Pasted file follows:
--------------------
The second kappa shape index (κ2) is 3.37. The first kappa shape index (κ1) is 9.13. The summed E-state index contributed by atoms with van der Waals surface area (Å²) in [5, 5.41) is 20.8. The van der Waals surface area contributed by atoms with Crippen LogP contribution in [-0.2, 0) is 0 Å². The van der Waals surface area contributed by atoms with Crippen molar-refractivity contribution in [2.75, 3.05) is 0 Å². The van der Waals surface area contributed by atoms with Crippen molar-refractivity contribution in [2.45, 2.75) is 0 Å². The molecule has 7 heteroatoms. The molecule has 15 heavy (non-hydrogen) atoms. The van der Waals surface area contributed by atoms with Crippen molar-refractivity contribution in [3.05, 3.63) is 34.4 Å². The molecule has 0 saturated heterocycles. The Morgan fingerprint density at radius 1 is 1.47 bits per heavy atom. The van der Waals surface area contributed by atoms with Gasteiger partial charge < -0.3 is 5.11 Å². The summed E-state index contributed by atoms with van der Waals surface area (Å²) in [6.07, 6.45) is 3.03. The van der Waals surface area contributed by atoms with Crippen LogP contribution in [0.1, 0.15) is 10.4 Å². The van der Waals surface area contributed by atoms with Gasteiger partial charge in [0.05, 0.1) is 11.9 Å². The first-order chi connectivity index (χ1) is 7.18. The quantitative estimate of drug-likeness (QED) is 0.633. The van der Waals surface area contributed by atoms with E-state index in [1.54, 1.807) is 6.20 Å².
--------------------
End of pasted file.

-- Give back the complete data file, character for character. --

The second kappa shape index (κ2) is 3.37. The first kappa shape index (κ1) is 9.13. The summed E-state index contributed by atoms with van der Waals surface area (Å²) in [5, 5.41) is 20.8. The van der Waals surface area contributed by atoms with Crippen LogP contribution in [-0.2, 0) is 0 Å². The van der Waals surface area contributed by atoms with Crippen molar-refractivity contribution in [2.75, 3.05) is 0 Å². The van der Waals surface area contributed by atoms with Crippen molar-refractivity contribution in [2.45, 2.75) is 0 Å². The molecule has 7 heteroatoms. The molecule has 15 heavy (non-hydrogen) atoms. The van der Waals surface area contributed by atoms with Crippen molar-refractivity contribution in [3.05, 3.63) is 34.4 Å². The molecule has 0 saturated heterocycles. The Morgan fingerprint density at radius 1 is 1.47 bits per heavy atom. The van der Waals surface area contributed by atoms with Gasteiger partial charge < -0.3 is 5.11 Å². The summed E-state index contributed by atoms with van der Waals surface area (Å²) in [6.07, 6.45) is 3.03. The van der Waals surface area contributed by atoms with Crippen LogP contribution in [0.1, 0.15) is 10.4 Å². The van der Waals surface area contributed by atoms with Gasteiger partial charge in [0.05, 0.1) is 11.9 Å². The first-order chi connectivity index (χ1) is 7.18. The quantitative estimate of drug-likeness (QED) is 0.633. The van der Waals surface area contributed by atoms with E-state index in [1.54, 1.807) is 6.20 Å².